Until we meet again

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I write this post with a heavy heart. My aunt Debby died on Thursday, peacefully, surrounded by family and friends.

I’ve known Debby—I called her Tanta—for about twenty years. She and my uncle Charles married in their 60s. We grew close and used to have lunch together on a somewhat regular basis. Gramercy Tavern, the Yale Club, and Sushi Yasuda were our mainstays.

Debby brought to our world a profound sense of the importance of family. Family came first for her in a way that, devoted as I am to my own, I hadn’t really experienced before. She broadened our definition of the word. To Debby, family included everyone in her close circle, blood relative or not, regardless of whether one’s official title had “step-” or “half,” “in-law” or “twice removed” in it.

When you’d talk to her she’d go through the list—asking how you were, and how your partner was, then your dog, and our mutual friends. Anyone you introduced to Debby became a mutual friend. That’s how she operated.

She asked about everyone not to make small talk, but because she genuinely cared.

She was warm and thoughtful, funny and kind, and one of the most loving people I’ve ever known. So devoted was she to my uncle Charles that she, a lifelong Yankees fan, switched to the Mets; in earlier days they’d go to Port Saint Lucie to watch spring training. She was an interior decorator for many years, worked on some of the high-end lounges that were part of NYC nightlife in the ’80s. She loved good food and nice things, her manicure was flawless until the end. She loved lions. She loved having people to her house for the Jewish holidays. And most of all, she loved the people in her life and always had the capacity to welcome more.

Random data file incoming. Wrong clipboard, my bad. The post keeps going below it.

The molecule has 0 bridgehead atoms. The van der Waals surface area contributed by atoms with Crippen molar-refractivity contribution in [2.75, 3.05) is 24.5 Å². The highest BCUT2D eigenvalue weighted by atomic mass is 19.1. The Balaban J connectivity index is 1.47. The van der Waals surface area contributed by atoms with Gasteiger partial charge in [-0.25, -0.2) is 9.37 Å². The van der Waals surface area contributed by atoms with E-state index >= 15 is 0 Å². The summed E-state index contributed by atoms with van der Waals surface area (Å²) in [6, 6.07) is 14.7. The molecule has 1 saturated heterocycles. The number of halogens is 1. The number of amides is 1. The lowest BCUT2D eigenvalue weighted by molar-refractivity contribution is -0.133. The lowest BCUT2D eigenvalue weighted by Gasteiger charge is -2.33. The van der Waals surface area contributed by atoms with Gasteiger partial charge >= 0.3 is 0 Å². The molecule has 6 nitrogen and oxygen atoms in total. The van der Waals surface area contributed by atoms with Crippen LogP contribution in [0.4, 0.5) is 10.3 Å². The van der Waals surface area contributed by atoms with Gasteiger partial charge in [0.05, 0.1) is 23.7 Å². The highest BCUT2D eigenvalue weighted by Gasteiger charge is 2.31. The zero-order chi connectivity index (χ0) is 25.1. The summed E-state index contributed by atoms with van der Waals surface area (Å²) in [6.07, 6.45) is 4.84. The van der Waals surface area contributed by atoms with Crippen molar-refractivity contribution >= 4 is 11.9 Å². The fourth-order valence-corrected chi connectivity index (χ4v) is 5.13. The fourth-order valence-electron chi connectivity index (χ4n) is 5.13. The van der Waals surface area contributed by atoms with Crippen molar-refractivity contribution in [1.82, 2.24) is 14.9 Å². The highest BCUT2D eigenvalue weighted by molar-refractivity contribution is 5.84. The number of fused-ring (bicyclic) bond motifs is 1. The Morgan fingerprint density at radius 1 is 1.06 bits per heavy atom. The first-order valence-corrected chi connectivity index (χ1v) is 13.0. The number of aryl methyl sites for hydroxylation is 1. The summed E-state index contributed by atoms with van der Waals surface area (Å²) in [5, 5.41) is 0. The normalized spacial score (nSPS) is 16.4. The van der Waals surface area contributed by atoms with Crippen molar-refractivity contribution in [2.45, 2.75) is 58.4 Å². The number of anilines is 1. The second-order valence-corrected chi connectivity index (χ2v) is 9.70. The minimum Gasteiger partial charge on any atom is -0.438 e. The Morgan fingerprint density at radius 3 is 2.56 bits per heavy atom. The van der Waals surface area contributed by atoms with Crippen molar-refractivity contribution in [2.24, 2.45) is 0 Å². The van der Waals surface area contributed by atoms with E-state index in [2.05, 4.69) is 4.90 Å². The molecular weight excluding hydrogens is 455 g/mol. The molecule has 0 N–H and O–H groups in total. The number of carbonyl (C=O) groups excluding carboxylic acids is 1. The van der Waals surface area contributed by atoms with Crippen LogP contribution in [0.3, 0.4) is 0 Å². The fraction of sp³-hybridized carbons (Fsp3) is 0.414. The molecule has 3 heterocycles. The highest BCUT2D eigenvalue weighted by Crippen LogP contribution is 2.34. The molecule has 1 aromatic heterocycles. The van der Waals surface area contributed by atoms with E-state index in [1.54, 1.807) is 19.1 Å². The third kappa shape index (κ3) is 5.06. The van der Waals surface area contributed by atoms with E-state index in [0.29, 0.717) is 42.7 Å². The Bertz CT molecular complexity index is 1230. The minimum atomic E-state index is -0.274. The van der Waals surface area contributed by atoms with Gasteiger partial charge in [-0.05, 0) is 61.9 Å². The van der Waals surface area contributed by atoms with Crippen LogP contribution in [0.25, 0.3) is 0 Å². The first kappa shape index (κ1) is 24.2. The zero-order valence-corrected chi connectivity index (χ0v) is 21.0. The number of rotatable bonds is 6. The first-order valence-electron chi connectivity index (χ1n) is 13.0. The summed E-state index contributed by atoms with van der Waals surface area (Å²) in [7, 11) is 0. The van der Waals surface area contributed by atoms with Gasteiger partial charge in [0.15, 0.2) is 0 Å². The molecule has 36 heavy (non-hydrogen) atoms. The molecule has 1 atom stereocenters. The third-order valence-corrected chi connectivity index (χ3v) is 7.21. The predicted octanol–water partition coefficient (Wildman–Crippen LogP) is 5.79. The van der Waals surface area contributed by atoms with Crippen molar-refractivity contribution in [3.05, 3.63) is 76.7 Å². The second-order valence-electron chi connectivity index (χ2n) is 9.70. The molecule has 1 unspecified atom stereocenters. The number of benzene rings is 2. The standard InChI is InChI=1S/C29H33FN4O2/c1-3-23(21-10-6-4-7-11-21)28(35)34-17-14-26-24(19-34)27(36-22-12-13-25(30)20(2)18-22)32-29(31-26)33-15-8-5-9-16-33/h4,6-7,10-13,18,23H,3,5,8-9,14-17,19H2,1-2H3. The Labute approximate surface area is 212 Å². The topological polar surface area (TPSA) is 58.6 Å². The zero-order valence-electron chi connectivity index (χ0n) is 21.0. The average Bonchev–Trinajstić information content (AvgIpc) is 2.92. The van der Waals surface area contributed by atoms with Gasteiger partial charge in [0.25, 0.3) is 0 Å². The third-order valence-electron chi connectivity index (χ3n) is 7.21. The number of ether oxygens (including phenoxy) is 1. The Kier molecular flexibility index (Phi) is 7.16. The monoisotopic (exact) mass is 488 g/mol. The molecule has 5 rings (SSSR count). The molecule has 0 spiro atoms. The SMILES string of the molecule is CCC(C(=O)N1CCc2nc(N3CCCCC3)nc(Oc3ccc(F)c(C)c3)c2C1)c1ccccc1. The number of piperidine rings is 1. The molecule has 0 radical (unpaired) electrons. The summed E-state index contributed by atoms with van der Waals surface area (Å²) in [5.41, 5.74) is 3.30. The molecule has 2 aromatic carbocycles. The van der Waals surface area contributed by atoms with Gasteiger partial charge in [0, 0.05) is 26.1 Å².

As you may know, I believe in some form of an after life. I understand how one might not, but I’ve had experiences too otherwise inexplicable for me not to believe. And that brings me comfort. That helps me through times like these, and I’ve had a fair amount of them.

I will miss you, Tanta. Until we meet again.

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The lazy Mississippi

IMG_5110If you are lucky enough to know what it means to miss New Orleans, then you likely recognize the area where I took this photo, Jackson Square. Yes it’s the heart of the Quarter and yes the Quarter is riddled with tourists but some of my closest friends who are not tourists live and love in this historic part of town.

If you pay attention to this blahg you may have noticed that, until today, I’ve posted quite minimally since 11-8. It’s been really difficult to do anything since then, and I’m one of the lucky ones. My life will not change dramatically because of what is going on in Mar-A-Lago on the golf course in D.C. But life, and any semblance of security that many of the people living in this country may have, has and will change dramatically, and this is what I now fight for every day.

But I digress. I have not written in FSP much because I’ve not really been inspired to do so, and now, having made my first trip of the year to New Orleans, I am inspired to do a lot.

This was my 13th visit to the city, and it was wonderful. I saw some of my favorite people and made new friends. I played among the Mardi Gras beads and stray cats that line the streets. I know that the city is far, far from perfect. I know its political and social and infrastructural problems are many. And I know that when I visit there, I feel creative and I believe a little bit more in the magic that I so want to believe in.